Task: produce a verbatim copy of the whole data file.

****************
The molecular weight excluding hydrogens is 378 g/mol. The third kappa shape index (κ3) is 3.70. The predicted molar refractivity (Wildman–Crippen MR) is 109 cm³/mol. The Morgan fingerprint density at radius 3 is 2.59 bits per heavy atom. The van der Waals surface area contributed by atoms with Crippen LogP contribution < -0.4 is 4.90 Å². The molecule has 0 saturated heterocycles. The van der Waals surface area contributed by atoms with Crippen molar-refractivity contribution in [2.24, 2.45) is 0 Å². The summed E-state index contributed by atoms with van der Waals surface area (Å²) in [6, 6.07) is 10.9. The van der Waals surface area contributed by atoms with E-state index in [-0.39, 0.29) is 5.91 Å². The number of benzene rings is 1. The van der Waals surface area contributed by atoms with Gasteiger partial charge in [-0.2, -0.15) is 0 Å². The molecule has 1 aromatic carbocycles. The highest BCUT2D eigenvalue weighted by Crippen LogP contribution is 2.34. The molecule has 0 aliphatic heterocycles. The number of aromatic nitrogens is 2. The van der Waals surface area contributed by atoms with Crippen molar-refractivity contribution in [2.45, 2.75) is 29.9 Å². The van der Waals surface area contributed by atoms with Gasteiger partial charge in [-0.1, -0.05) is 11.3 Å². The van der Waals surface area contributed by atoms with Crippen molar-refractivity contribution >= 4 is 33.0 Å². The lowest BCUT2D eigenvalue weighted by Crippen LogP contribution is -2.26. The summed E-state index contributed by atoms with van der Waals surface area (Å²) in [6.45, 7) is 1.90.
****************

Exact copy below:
The molecular weight excluding hydrogens is 378 g/mol. The third kappa shape index (κ3) is 3.70. The predicted molar refractivity (Wildman–Crippen MR) is 109 cm³/mol. The Morgan fingerprint density at radius 3 is 2.59 bits per heavy atom. The van der Waals surface area contributed by atoms with Crippen LogP contribution < -0.4 is 4.90 Å². The molecule has 0 saturated heterocycles. The van der Waals surface area contributed by atoms with Crippen molar-refractivity contribution in [2.24, 2.45) is 0 Å². The summed E-state index contributed by atoms with van der Waals surface area (Å²) in [6, 6.07) is 10.9. The van der Waals surface area contributed by atoms with E-state index in [-0.39, 0.29) is 5.91 Å². The number of benzene rings is 1. The van der Waals surface area contributed by atoms with Gasteiger partial charge in [-0.2, -0.15) is 0 Å². The molecule has 1 aromatic carbocycles. The highest BCUT2D eigenvalue weighted by Crippen LogP contribution is 2.34. The molecule has 0 aliphatic heterocycles. The number of aromatic nitrogens is 2. The van der Waals surface area contributed by atoms with Crippen molar-refractivity contribution in [2.45, 2.75) is 29.9 Å². The van der Waals surface area contributed by atoms with Gasteiger partial charge in [-0.1, -0.05) is 11.3 Å². The van der Waals surface area contributed by atoms with Crippen molar-refractivity contribution >= 4 is 33.0 Å². The lowest BCUT2D eigenvalue weighted by Crippen LogP contribution is -2.26. The summed E-state index contributed by atoms with van der Waals surface area (Å²) in [6.45, 7) is 1.90.